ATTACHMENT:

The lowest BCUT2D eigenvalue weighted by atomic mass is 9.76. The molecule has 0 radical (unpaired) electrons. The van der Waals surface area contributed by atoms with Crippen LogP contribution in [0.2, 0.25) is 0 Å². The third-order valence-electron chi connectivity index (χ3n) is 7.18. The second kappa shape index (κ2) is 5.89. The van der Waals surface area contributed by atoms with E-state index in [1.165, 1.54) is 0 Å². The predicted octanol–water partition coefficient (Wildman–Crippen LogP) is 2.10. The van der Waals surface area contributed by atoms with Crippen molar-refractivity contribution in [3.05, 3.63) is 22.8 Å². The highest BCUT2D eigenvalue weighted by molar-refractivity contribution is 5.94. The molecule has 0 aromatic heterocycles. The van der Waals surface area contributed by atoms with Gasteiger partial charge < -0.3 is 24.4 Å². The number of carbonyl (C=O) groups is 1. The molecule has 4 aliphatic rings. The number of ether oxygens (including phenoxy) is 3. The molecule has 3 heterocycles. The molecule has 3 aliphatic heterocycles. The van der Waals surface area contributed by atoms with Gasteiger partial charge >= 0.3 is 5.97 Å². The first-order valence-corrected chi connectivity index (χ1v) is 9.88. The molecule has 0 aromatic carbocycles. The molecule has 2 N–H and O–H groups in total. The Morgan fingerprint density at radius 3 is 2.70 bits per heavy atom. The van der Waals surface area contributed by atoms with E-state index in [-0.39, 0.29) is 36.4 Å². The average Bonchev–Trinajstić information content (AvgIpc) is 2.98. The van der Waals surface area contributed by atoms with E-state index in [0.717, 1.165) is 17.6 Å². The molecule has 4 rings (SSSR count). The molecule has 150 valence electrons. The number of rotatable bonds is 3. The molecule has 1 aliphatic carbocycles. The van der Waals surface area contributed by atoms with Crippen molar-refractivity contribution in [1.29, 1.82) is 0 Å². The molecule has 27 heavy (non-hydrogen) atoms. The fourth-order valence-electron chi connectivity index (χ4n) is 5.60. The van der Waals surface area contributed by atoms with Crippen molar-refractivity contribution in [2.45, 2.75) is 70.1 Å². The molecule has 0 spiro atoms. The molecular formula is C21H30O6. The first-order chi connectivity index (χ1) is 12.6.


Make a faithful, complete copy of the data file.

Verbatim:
The lowest BCUT2D eigenvalue weighted by atomic mass is 9.76. The molecule has 0 radical (unpaired) electrons. The van der Waals surface area contributed by atoms with Crippen LogP contribution in [0.2, 0.25) is 0 Å². The third-order valence-electron chi connectivity index (χ3n) is 7.18. The second kappa shape index (κ2) is 5.89. The van der Waals surface area contributed by atoms with E-state index in [1.165, 1.54) is 0 Å². The predicted octanol–water partition coefficient (Wildman–Crippen LogP) is 2.10. The van der Waals surface area contributed by atoms with Crippen molar-refractivity contribution in [3.05, 3.63) is 22.8 Å². The highest BCUT2D eigenvalue weighted by molar-refractivity contribution is 5.94. The molecule has 0 aromatic heterocycles. The van der Waals surface area contributed by atoms with Gasteiger partial charge < -0.3 is 24.4 Å². The number of carbonyl (C=O) groups is 1. The molecule has 4 aliphatic rings. The number of ether oxygens (including phenoxy) is 3. The molecule has 3 heterocycles. The molecule has 3 aliphatic heterocycles. The van der Waals surface area contributed by atoms with Gasteiger partial charge >= 0.3 is 5.97 Å². The first-order valence-corrected chi connectivity index (χ1v) is 9.88. The molecule has 0 aromatic carbocycles. The molecule has 2 N–H and O–H groups in total. The Morgan fingerprint density at radius 3 is 2.70 bits per heavy atom. The van der Waals surface area contributed by atoms with E-state index in [-0.39, 0.29) is 36.4 Å². The average Bonchev–Trinajstić information content (AvgIpc) is 2.98. The van der Waals surface area contributed by atoms with E-state index in [0.717, 1.165) is 17.6 Å². The molecule has 4 rings (SSSR count). The molecule has 150 valence electrons. The number of rotatable bonds is 3. The molecule has 1 aliphatic carbocycles. The van der Waals surface area contributed by atoms with Crippen molar-refractivity contribution in [1.29, 1.82) is 0 Å². The molecule has 27 heavy (non-hydrogen) atoms. The fourth-order valence-electron chi connectivity index (χ4n) is 5.60. The van der Waals surface area contributed by atoms with Crippen molar-refractivity contribution in [2.45, 2.75) is 70.1 Å². The molecule has 0 spiro atoms. The molecular formula is C21H30O6. The first-order chi connectivity index (χ1) is 12.6.